Now being that this is a Wii game, I MUST talk about the controls. The first game received it's share of criticism for somewhat unresponsive sword fighting controls, and not being able to adjust the aiming zone for the guns. Since Red Steel, other games like Metroid Prime 3 and The Conduit have raised the bar for FPS controls, and Red Steel 2 integrates many of these advancements such as dead zone adjustment, turn speed, and cursor responsiveness. Aiming your guns in RS2 is certainly improved over the original, and is on par with Metroid and TCon. What the developers have failed to markedly improve is the sword fighting. Playing Red Steel 2 was the first time I had ever used the new Motion Plus accessory (required for RS2, available in a bundle package). Now I don't know if the developers of this game were just bad at using it, or if the accessory itself just fails to deliver, but I can honestly say that the motion controls did not feel any more accurate than what the Wii remote by itself could already do. It's competent, but it's still waggle; there's no 1:1 sword control here. Occasionally the game still fails to recognize motions, and the game seems to lose track of the aiming cursor too often.

Combat in the game has so much potential, but it was all wasted by boring enemy design. Every human enemy in the game, INCLUDING ALL OF THE BOSSES, can be defeated by walking up to them, pressing A and the control stick to the side (this dashes around to their back), and then hacking away as hard as you can with the remote. Yes, it really is as easy as I make it sound. Occasionally a sort of QTE will appear on screen, indicating that you can make a stabbing motion to finish the enemy off even quicker. As for non-human enemies, well you'll occasionally run into some small flying robots which can be destroyed with one or two bullets. No challenge there, either. The game gives you so many moves like counterattacks, special attacks that stun enemies, and the ability to block both horizontally and vertically. Yet there is no point in using these moves and fighting the enemies face to face when it is infinitely easier to just go behind them and waggle your arm off.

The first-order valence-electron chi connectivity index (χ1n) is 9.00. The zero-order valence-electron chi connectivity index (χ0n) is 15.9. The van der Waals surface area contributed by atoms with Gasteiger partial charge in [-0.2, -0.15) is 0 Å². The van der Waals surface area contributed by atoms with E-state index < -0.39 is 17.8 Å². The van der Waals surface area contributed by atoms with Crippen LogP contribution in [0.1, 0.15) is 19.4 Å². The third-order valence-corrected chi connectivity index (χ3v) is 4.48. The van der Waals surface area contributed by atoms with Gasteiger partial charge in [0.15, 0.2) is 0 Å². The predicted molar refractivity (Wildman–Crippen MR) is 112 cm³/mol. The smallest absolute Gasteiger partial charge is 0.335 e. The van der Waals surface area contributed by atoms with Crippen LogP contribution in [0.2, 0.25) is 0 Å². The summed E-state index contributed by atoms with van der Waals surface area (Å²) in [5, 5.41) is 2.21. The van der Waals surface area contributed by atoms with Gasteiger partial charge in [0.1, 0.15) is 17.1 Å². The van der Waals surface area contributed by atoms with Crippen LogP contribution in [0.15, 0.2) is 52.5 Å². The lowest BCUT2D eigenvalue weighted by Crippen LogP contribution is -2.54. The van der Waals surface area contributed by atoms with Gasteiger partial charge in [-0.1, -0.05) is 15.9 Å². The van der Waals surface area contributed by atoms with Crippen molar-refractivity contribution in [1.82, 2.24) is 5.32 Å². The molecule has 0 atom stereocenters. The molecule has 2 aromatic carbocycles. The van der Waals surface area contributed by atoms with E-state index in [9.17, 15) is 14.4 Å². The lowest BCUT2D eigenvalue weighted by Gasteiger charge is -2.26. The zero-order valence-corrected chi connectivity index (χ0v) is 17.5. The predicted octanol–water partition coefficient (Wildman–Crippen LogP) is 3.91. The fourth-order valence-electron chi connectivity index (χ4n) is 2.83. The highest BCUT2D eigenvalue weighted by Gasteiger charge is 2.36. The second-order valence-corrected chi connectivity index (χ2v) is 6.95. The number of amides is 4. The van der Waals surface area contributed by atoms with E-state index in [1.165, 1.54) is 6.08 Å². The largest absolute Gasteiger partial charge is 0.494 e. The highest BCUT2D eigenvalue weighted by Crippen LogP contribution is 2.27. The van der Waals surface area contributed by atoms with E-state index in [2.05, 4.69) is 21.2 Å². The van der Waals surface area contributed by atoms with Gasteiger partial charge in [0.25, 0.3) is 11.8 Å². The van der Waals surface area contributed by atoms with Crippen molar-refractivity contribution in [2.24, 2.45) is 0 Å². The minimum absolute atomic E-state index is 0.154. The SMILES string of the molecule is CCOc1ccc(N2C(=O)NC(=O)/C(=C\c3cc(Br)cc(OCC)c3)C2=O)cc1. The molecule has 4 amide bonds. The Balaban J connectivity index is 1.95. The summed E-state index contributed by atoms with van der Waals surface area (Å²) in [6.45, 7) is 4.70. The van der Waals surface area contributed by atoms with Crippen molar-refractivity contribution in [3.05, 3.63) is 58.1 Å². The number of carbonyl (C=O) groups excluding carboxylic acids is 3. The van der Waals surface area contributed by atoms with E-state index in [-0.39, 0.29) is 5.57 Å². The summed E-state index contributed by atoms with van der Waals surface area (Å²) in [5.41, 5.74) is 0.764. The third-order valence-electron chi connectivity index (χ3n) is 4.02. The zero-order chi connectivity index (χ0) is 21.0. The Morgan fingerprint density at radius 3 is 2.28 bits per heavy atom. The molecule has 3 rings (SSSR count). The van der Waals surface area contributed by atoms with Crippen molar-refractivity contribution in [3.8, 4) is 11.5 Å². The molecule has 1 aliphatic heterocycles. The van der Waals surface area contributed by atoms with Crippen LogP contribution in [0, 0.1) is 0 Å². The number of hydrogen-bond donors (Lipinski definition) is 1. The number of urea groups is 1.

Gunplay is somehow even less interesting. The focus on guns has been extremely minimized, so if you wanted a first person shooter, RS2 probably isn't for you. There are only four guns in the entire game: pistol, shotgun, machine gun, and rifle. The guns are rather useless as most enemies will block your shots. Of course you can hold a button to block enemy bullets with your sword too, so there's no need to ever find cover in this game. This pretty much destroys any intensity from gun fights that a typical shooter would have.

As you play through the story mode, you unlock Challenge Mode missions. These are score based battles, and you fight to earn a better ranking. This mode is the only time that the combat system gets it's due, because earning a high score is only possible with advanced moves and combos. Sadly there are no online leaderboards or extensive stat tracking. Beyond this, there's not really any extra content or replay value. Multiplayer is sadly missing completely, even though the original had deathmatch. You can play the game again on Hard mode (if you didn't do it the first time), but it's still easy and repetitive.

Overall I am extremely disappointed by Red Steel 2. There's very little gunplay, combat tactics beyond "strafe and waggle" are completely unnecessary (and it often takes longer to execute advanced moves), the enemies and mission objectives are far too repetitive, and there's no multiplayer component to make up for the story mode's shortcomings. While the fundamental combat system and open-world concepts are good, the game really needed better level and enemy design to showcase these aspects. As it stands, Red Steel 2 is just wasted potential.


Reviewer's Score: 5/10 | Originally Posted: 04/30/10

Game Release: Red Steel 2 (US, 03/23/10)